The Lemon Grove - Helen Walsh
4 to 4.5 STARS

The Lemon Grove by Helen Walsh takes you to Mallorca, the Mediterranean island where Jenn and Greg, an English couple, are spending their holidays.

It’s not the couple’s first time on the island, every year, they spend a week there, along with their 15 year-old daughter, Emma. But, this year, Emma, is bringing a guest - her 17 year-old boyfriend,Nathan.

Jenn is discontent and frustrated with her life and it’s fascinating how the author explores Jenn's self-awareness and the way she deals with aging, in relation to her stepdaughter’s youth. From Jenn's part there is a sense of longing, sorrow, regret and envy towards Emma and this is only heightened by Nathan’s presence.

Nathan is the "intruder", his presence affects the family's dynamics and is the catalyst for a turning point in their lives. Jenn is captivated by Nathan’s youth and he represents an escape from her reality. Their affair is not romanticized, there are plenty of cringe-worthy moments, it is graphic and intense but, if you are an adventurous reader, who likes to delve into risqué/taboo stories, you might enjoy this story.

The Lemon Grove is a tale of a forbidden relationship between a married woman and her stepdaughter’s boyfriend but, it goes beyond that. One of the most interesting aspects about this novel is the way it explores Jenn and Emma’s relationship: when Emma was a kid, they had a loving stepmother-stepdaughter relationship but they became distant, Emma is now a teenager and Jenn can’t "reach" her and she struggles with that change and with her role in Emma’s life.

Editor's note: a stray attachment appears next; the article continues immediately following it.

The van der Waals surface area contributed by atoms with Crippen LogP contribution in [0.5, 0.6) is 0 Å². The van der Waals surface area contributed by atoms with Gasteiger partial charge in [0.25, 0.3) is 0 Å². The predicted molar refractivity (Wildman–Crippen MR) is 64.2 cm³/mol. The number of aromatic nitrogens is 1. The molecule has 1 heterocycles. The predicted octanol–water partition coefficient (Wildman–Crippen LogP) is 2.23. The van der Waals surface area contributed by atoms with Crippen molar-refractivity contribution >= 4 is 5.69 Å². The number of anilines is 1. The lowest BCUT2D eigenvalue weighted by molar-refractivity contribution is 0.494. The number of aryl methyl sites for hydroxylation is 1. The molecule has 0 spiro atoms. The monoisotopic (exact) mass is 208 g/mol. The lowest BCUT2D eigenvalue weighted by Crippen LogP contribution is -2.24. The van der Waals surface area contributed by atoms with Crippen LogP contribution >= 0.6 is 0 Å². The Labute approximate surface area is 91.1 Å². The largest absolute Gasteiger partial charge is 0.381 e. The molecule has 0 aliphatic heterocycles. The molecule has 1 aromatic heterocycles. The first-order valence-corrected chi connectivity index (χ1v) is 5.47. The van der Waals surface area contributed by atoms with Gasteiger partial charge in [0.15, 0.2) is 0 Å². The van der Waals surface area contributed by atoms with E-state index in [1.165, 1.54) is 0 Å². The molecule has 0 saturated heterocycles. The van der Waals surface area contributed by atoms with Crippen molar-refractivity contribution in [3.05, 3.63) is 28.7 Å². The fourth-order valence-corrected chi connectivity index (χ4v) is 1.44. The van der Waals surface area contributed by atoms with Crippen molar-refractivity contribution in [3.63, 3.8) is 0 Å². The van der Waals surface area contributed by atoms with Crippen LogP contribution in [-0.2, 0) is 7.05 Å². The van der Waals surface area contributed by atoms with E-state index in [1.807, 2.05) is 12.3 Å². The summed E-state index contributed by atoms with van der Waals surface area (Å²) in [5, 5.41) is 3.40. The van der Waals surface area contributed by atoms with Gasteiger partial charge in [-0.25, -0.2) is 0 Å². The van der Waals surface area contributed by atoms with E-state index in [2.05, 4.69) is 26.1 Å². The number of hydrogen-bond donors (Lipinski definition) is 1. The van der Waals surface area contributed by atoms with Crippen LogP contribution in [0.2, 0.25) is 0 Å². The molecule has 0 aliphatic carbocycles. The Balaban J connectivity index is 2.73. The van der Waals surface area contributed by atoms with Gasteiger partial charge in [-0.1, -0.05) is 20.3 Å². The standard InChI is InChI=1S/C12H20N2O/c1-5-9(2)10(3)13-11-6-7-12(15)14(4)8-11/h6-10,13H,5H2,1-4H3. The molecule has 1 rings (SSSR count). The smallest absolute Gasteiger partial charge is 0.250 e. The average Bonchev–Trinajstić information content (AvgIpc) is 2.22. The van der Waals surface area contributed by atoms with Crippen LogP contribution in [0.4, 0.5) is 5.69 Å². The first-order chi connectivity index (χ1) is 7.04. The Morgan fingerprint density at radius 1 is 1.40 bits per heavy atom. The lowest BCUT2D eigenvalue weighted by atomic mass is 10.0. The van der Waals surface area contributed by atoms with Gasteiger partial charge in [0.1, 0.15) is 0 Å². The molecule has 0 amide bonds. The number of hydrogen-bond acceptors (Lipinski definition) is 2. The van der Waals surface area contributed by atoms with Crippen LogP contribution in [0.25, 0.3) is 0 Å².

The author doesn't make it easy for the reader to “stomach” Jenn's betrayal to her husband and to her stepdaughter. The nature of Jenn and Emma’s relationship and the history between them, makes the “rationalization” of the affair even more challenging for the reader.

Don’t be fooled by the summery cover, this is not a light read and it’s not a romance. I think some of the low ratings might be a result of misguided expectations, this is the opposite of a beach/chick lit read - it’s full of atmosphere, it has evocative descriptions of the island and it makes you feel like you are in Mallorca, but this “relaxing” holiday setting contrasts with the story’s depth and intensity.

The characters aren’t loveable or redeemable, they are deeply flawed and can be easily misjudged, you only truly “know” the characters in the end of the book. The story is original, smart and unpredictable, it’s a short and compulsive read that it will keep you guessing until its very clever ending and even after that.

The writing is brilliant, I’m impressed with the complexity and depth of this novel by Ellen Walsh, it gives a frank and unforgiving approach to a controversial subject and when it comes to provocative reads this is one of the most interesting I’ve read so far.